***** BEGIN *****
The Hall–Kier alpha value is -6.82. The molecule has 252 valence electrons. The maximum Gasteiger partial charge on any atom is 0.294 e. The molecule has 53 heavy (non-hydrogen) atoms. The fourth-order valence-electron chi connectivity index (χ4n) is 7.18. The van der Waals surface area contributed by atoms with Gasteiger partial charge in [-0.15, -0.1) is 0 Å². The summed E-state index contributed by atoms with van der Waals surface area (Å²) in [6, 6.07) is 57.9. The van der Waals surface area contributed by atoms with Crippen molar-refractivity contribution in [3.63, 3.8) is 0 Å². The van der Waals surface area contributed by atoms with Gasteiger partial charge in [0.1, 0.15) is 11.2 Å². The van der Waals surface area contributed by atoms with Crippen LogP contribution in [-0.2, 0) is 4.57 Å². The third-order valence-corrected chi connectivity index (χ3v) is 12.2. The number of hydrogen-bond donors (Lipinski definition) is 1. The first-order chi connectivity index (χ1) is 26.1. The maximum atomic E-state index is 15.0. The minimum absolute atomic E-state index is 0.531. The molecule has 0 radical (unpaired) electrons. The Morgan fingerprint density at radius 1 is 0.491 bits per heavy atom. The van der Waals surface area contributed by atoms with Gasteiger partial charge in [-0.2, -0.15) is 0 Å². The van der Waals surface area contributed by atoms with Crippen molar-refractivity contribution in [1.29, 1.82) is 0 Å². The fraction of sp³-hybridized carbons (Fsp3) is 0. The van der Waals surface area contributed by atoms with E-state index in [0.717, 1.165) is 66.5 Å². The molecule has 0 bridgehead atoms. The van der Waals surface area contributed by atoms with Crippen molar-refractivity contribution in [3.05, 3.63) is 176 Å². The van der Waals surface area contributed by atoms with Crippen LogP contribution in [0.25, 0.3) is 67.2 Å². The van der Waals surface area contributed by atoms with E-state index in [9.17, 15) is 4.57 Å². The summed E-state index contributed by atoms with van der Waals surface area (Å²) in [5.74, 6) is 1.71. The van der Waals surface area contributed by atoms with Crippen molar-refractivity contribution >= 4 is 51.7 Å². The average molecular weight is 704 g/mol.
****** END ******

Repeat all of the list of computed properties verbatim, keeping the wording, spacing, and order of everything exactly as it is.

The Hall–Kier alpha value is -6.82. The molecule has 252 valence electrons. The maximum Gasteiger partial charge on any atom is 0.294 e. The molecule has 53 heavy (non-hydrogen) atoms. The fourth-order valence-electron chi connectivity index (χ4n) is 7.18. The van der Waals surface area contributed by atoms with Gasteiger partial charge in [-0.15, -0.1) is 0 Å². The summed E-state index contributed by atoms with van der Waals surface area (Å²) in [6, 6.07) is 57.9. The van der Waals surface area contributed by atoms with Crippen molar-refractivity contribution in [3.63, 3.8) is 0 Å². The van der Waals surface area contributed by atoms with Gasteiger partial charge in [0.1, 0.15) is 11.2 Å². The van der Waals surface area contributed by atoms with Crippen LogP contribution in [-0.2, 0) is 4.57 Å². The third-order valence-corrected chi connectivity index (χ3v) is 12.2. The number of hydrogen-bond donors (Lipinski definition) is 1. The first-order chi connectivity index (χ1) is 26.1. The maximum atomic E-state index is 15.0. The minimum absolute atomic E-state index is 0.531. The molecule has 0 radical (unpaired) electrons. The Morgan fingerprint density at radius 1 is 0.491 bits per heavy atom. The van der Waals surface area contributed by atoms with Gasteiger partial charge in [-0.2, -0.15) is 0 Å². The van der Waals surface area contributed by atoms with Crippen molar-refractivity contribution in [1.29, 1.82) is 0 Å². The fraction of sp³-hybridized carbons (Fsp3) is 0. The van der Waals surface area contributed by atoms with E-state index in [0.717, 1.165) is 66.5 Å². The molecule has 0 bridgehead atoms. The van der Waals surface area contributed by atoms with Crippen molar-refractivity contribution in [3.05, 3.63) is 176 Å². The van der Waals surface area contributed by atoms with Crippen LogP contribution in [0.25, 0.3) is 67.2 Å². The van der Waals surface area contributed by atoms with E-state index in [9.17, 15) is 4.57 Å². The summed E-state index contributed by atoms with van der Waals surface area (Å²) in [5.74, 6) is 1.71. The van der Waals surface area contributed by atoms with Crippen molar-refractivity contribution >= 4 is 51.7 Å². The average molecular weight is 704 g/mol.